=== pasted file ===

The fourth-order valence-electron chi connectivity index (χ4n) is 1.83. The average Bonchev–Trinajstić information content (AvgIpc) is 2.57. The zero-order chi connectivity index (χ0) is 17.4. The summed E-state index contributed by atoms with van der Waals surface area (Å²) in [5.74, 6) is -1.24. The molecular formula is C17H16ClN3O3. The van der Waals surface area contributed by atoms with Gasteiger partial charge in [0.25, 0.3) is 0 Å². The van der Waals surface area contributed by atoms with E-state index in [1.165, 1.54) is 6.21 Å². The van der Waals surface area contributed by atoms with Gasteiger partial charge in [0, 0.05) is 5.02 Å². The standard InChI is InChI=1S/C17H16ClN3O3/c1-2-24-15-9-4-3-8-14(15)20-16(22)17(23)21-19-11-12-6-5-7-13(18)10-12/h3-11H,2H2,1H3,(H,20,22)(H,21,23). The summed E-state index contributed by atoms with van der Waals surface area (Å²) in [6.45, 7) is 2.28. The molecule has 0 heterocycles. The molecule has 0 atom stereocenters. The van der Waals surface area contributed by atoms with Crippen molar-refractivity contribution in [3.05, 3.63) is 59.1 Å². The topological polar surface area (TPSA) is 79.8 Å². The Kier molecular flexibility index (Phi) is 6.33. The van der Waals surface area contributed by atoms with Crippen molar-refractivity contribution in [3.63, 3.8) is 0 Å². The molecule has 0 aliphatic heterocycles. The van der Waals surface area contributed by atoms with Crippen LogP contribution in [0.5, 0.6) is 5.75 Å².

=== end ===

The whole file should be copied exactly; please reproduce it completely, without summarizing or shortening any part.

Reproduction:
The fourth-order valence-electron chi connectivity index (χ4n) is 1.83. The average Bonchev–Trinajstić information content (AvgIpc) is 2.57. The zero-order chi connectivity index (χ0) is 17.4. The summed E-state index contributed by atoms with van der Waals surface area (Å²) in [5.74, 6) is -1.24. The molecular formula is C17H16ClN3O3. The van der Waals surface area contributed by atoms with Gasteiger partial charge in [0.25, 0.3) is 0 Å². The van der Waals surface area contributed by atoms with E-state index in [1.165, 1.54) is 6.21 Å². The van der Waals surface area contributed by atoms with Gasteiger partial charge in [0, 0.05) is 5.02 Å². The standard InChI is InChI=1S/C17H16ClN3O3/c1-2-24-15-9-4-3-8-14(15)20-16(22)17(23)21-19-11-12-6-5-7-13(18)10-12/h3-11H,2H2,1H3,(H,20,22)(H,21,23). The summed E-state index contributed by atoms with van der Waals surface area (Å²) in [6.45, 7) is 2.28. The molecule has 0 heterocycles. The molecule has 0 atom stereocenters. The van der Waals surface area contributed by atoms with Crippen molar-refractivity contribution in [3.05, 3.63) is 59.1 Å². The topological polar surface area (TPSA) is 79.8 Å². The Kier molecular flexibility index (Phi) is 6.33. The van der Waals surface area contributed by atoms with Crippen molar-refractivity contribution in [3.63, 3.8) is 0 Å². The molecule has 0 aliphatic heterocycles. The van der Waals surface area contributed by atoms with Crippen LogP contribution in [0.5, 0.6) is 5.75 Å².